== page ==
Company dancer Rachel Malehorn recently sat down with Company Accompanist Steven Ayers
April 27, 2010
Steven Ayers is the accompanist for Milwaukee Ballet. His job is to play a simplified version of a full orchestral score while the Company rehearses for ballets like Peter Pan, slated to be performed with a live orchestra. While this might seem relatively straight-forward for an accomplished musician like Steven, the process of becoming acquainted with the daily flow of ballet rehearsals has been quite challenging for him in many unexpected ways.
Steven received his training from Indiana University, majoring in piano. After several years of teaching piano post-graduation, Steven and his wife welcomed their first son, prompting Steven to look for a somewhat more stable source of income. He became a CPA at that time and spent 17 years helping others with all things tax related. However, three or four years ago, Steven began to feel as though he was missing the music in his life. So with both sons now grown and in college, he began to shift his career back to his love for making music. This led him to a job as a finance advisor for the Wisconsin Conservatory of Music. He began to once again teach piano lessons and accompany string players. Then Steven saw a job listing for a Company pianist for Milwaukee Ballet. He decided to apply—and after an audition consisting of sight reading some music from (what else?) The Nutcracker and playing a piece of music that he had prepared ahead of time, Steven got the job and joined the Company.
“My first impressions of the Company (because before I came here, I knew nothing about ballet) were that all the guys are real characters and the girls, well, they all seem pretty normal,” Steven said while chuckling. “This year I’ve gotten to play lots of Prokofiev (Cinderella and Clowns and Others), Tchaikovsky (The Nutcracker) and now this brand new score for Peter Pan by Philip Feeney. So far, if I get to play such great music all the time, well I love it!”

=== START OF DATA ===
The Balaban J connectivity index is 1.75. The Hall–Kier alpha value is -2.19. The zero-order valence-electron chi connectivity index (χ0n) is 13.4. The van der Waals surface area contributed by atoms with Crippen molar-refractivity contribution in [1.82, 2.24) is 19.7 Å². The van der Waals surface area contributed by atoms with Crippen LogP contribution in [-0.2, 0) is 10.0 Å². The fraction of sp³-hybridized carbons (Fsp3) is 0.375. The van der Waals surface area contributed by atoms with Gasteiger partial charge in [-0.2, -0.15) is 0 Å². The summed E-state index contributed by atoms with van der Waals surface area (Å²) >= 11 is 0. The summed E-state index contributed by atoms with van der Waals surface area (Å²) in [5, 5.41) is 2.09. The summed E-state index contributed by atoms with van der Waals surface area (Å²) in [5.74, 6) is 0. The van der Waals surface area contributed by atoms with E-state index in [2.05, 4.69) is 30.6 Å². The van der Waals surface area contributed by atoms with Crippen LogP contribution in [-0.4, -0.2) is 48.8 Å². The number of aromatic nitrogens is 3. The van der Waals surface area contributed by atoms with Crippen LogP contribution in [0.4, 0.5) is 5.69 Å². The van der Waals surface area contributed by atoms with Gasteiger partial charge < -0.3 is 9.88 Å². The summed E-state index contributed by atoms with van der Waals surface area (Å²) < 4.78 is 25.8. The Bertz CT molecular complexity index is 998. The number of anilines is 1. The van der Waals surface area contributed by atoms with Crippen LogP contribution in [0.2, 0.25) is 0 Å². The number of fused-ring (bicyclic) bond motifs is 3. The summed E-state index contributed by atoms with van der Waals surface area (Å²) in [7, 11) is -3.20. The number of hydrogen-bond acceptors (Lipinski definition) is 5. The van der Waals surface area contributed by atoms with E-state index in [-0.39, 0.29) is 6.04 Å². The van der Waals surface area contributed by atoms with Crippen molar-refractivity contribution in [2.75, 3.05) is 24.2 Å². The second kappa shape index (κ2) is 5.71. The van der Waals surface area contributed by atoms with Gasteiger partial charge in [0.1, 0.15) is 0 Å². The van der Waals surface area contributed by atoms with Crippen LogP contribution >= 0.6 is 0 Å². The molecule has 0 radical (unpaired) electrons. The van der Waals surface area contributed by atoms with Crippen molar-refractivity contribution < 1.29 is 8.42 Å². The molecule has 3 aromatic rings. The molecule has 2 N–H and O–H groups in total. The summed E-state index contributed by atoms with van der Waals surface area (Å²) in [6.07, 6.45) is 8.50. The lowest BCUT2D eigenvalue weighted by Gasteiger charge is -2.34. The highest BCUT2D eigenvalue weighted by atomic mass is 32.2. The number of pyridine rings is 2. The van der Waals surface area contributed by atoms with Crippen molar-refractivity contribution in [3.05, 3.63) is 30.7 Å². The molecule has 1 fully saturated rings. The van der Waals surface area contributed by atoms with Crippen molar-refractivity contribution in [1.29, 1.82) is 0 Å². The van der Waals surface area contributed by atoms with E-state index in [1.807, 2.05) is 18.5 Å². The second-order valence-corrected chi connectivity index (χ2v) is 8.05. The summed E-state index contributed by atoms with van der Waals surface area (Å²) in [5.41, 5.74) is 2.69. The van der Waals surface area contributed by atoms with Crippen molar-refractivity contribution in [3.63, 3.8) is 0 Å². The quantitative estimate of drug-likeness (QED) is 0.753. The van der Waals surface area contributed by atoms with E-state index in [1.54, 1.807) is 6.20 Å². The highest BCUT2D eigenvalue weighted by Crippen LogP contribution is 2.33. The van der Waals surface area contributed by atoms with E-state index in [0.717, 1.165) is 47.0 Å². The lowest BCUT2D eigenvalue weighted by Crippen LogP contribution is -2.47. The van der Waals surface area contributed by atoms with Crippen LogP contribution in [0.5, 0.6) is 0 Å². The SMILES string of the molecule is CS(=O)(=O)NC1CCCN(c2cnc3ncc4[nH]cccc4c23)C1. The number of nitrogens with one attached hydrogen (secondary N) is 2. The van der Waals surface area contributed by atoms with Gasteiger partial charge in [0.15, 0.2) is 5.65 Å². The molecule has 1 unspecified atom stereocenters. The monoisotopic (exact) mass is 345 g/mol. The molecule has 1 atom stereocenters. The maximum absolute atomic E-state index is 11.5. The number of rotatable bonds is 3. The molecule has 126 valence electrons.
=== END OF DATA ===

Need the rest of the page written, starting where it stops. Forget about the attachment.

He admits that it’s taken a while to become accustomed to the ballet rehearsal process. Lots of stopping and starting, going back to oddly named musical landmarks like “Hook’s Pants Are On Fire,” and constantly adjusting the tempo for the dancers are all things he has learned to do automatically. “It’s been an education for me to play for the dancers. It’s hard for me to understand exactly why the music can express anything visually. As a musician, the music is everything—it’s inside of us. Seeing dancers create something visual in addition to the music is adding a whole other level. When I accompany a violinist, and we’re not together, I can always tell. When I’m playing for a ballet rehearsal, and the dancers and I aren’t together, sometimes I have no idea! Michael Pink has such specific musical goals that it becomes so important to coordinate the movement and the music.”
Working on the music for Peter Pan is a process that started for Steven months before the dancers began their rehearsals. He was first given the full score with plans to write a simplified version for his use in rehearsal. “I just feel like there are too many notes—horizontally AND vertically!” The complex interplay between instruments in the orchestra create too many notes and rhythms for one person to play on the piano. “I go through and pick out what I consider to be the most important melodic notes and I plan to play just those. The problem is that I don’t always know which notes Michael wants to emphasize with his steps, so sometimes I have to put back in certain notes that I took out.” It has been such a labor-intensive process that he is just now finishing only one of the acts after working on the project for months. For rehearsals, he says that he scans the full score while he’s playing and tries to pick out the main melodies among thickets of 32nd notes—not an easy task especially considering he’s doing it on the spot. “I only wish that I didn’t make so many mistakes in rehearsals!”
Myself and all the other dancers are extremely appreciative of the patient and talented work that Steven does for us. Imagine one person bringing an entire orchestra to life! Now imagine that he has to do it every day for six hours a day, amid dancers flying around in harnesses, Indian Braves fighting Hook’s pirates, Lost Boys shooting arrows, and various people shouting instructions to one another while they move the set pieces. We couldn’t do what we do without him and we are happy to say thank you to the man behind the piano.